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- Public Notices
By Timothy Hale
Special to the Pioneer
FORT McCOY, Wis. - The U.S. Army Reserve Command announced the winners of the 2012 Army Reserve Best Warrior Competition today at the American Legion Post in Sparta, Wis.
The 2012 Army Reserve Best Warrior Non-commissioned Officer of the Year is Staff Sgt. Jeffrey Rios. A Corrections Specialist, Rios is a native of Ozone Park, N.Y. Rios represented the 84th Training Command in the competition.
The 2012 Army Reserve Best Warrior Soldier of the Year is Spc. Michael Swan. A Track Vehicle Repairer, Swan is a native of Gurley, Ala. Swan represented the 335th Signal Command in the competition.
Rios and Swan will go on to represent the Army Reserve in the Department of the Army Best Warrior Competition in October at Fort Lee, Va.Lt. Gen. Jeffrey W. Talley, Chief of the Army Reserve, said the 43 NCOs and Soldiers competing in this year found out the competition was not for the faint of heart.
“As you found out, there’s no wimp factor here,” Talley said. “This is a well-rounded, tough competition that tries and tests the skills that make our Warrior-Citizens Army Strong. I’m proud of every one of you who have endured the physical and mental challenges it takes to be an Army Reserve Best Warrior.”
Swan said he had to take a breath when they called his name.
“That was a deep gasp after they said, ‘Michael Swan’,” he said. “I was pretty struck by that.
Swan said he plans on focusing on any shortcoming he had during the Army Reserve competition and working on making those events better for him at the Department of the Army competition.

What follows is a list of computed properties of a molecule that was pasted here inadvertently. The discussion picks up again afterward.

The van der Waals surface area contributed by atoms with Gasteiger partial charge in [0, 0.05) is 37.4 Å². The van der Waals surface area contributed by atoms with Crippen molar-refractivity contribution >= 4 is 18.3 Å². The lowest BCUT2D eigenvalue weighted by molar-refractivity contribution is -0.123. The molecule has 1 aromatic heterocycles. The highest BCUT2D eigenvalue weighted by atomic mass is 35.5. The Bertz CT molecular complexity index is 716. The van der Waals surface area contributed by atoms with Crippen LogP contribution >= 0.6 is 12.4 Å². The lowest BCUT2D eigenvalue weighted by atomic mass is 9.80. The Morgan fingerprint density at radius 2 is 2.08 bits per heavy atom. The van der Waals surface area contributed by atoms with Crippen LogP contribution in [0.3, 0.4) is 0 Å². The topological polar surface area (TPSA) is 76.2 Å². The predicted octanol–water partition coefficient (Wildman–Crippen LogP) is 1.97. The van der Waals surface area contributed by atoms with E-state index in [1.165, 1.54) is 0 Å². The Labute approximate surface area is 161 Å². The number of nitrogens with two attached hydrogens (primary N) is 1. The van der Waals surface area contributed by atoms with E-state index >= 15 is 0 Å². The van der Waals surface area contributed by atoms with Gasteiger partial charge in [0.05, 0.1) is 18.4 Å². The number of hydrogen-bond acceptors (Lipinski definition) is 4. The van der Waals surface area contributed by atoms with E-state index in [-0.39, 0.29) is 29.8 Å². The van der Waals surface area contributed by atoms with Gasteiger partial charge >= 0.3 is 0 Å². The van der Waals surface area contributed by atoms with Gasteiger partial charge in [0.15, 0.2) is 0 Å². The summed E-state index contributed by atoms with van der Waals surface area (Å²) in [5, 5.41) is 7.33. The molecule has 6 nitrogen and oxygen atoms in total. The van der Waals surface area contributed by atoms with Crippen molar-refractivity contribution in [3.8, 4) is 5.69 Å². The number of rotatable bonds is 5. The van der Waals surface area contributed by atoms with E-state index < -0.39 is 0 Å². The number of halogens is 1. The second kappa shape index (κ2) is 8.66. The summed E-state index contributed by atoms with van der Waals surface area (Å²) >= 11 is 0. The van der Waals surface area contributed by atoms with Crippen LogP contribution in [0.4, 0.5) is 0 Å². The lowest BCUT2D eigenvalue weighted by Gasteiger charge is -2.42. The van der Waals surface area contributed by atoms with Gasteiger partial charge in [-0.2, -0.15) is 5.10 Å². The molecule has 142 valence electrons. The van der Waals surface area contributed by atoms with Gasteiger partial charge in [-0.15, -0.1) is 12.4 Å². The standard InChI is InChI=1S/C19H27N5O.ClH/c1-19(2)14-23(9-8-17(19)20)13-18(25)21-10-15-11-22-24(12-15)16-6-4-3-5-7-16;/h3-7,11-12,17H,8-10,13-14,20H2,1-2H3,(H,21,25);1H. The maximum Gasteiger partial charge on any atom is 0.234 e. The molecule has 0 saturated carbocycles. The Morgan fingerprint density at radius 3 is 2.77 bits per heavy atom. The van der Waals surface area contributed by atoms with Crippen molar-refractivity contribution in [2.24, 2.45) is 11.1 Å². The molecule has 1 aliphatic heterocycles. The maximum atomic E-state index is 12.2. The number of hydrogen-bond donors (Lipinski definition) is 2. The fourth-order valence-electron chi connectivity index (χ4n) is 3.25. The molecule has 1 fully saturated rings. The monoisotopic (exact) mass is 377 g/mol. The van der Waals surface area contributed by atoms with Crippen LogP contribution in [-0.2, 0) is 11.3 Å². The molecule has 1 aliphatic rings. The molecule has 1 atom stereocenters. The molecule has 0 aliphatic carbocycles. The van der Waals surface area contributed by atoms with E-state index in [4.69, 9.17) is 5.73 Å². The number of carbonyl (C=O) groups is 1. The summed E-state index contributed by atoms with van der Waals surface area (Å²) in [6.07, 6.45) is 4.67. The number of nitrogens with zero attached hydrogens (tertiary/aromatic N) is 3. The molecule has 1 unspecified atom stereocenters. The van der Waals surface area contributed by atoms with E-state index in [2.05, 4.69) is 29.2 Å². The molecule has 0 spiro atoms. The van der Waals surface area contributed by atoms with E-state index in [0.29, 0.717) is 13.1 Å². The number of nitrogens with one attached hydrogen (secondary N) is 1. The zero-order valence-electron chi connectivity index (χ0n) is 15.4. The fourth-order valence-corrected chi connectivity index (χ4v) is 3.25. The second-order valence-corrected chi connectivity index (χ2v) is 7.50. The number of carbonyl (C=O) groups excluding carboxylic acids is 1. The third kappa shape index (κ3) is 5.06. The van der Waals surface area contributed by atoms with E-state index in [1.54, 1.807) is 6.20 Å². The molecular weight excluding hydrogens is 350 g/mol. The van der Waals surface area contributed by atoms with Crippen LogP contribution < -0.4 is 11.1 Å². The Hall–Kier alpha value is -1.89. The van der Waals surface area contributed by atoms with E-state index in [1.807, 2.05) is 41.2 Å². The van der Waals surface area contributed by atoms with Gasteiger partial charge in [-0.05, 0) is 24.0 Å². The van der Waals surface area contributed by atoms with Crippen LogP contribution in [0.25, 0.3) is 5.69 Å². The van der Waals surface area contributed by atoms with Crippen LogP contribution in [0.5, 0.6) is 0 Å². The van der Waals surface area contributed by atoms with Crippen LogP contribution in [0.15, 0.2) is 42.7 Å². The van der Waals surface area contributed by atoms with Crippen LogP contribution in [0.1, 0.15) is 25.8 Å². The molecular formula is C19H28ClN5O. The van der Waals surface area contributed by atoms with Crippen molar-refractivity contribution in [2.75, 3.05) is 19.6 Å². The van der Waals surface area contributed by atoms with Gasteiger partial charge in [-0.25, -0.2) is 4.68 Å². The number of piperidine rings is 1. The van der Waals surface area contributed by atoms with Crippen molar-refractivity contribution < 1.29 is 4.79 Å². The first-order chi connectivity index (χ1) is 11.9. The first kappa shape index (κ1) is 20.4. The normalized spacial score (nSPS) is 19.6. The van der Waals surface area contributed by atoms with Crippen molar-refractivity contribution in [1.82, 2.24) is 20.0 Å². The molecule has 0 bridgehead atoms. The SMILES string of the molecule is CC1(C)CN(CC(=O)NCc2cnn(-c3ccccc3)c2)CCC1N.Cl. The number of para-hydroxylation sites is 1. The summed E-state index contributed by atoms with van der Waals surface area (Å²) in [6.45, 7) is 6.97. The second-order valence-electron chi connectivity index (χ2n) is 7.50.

“That’s what I’m going to work on,” Swan said. “Whatever they throw at me, I’m going to come out there to the next level and bring myself up physically and mentally.”
Rios praised his fellow competitors in this year’s competition, but like Swan, he was also shocked at the announcement.
“I’m going try my best, I’m going to try the hardest that I can,” Rios said referring to the Department of the Army competition later this year.
“I’m going to train every day,” he said. “I’m going to talk to the competitors from last year and see what they encountered.”
Other honors at the awards banquet were as follows:
Best Warrior runner-up (Non-Commissioned Officer category): Sgt. Orval Emery, a Chemical Operations Specialist representing the 377th Theater Support Command, from Wichita, Kan.
Best Warrior runner-up (Soldier category): Spc. Ivan Pimentel, a Human Resources Specialist representing the 75th Training Division, from Modesto, Calif.
Highest Army Physical Fitness Score: Spc. Lucas Delay, a Military Policeman representing the 200th Military Police Command, from Davison, Mich.
Highest Weapons Qualification: Spc. Carl Best, an Intelligence Analyst representing the Military Intelligence Readiness Command, from Lincolnshire, Ill.
NCO Combatives Winner and overall combatives champion: Sgt. Anthony Mitchell, a Public Affairs Broadcast Specialist representing the 3rd Medical Deployment Support Command, from Chicago, Ill.
Soldier Combatives Winner: Spc. Dustin Chavez, an Operating Room Specialist representing the 807th Medical Deployment Support Command, from Pollock Pines, Calif.
The week started with candidates competing in Best Warrior Competition represented 205,000 Soldiers serving in the U.S. Army Reserve.
The 21 NCOs and 22 junior enlisted Soldiers spent the week on a variety of Army challenges that tested the limits of their physical and mental capabilities to include: Army Physical Fitness Test, night land navigation, urban orienteering, weapons qualifications, Warrior Tasks and Battle Drills, 10km ruck march, written exam and essay, a sergeants major board appearance, and a Modern Army Combatives tournament.
Their military backgrounds and experience represent the entire spectrum of the Army Reserve. Many have deployed to Iraq, Afghanistan, and Kuwait. Their career fields include military police, healthcare, mechanics, human resources, intelligence, chaplain assistant, public affairs, and engineering. They are America’s Warrior-Citizens, representing a wide cross-section of communities from across the United States.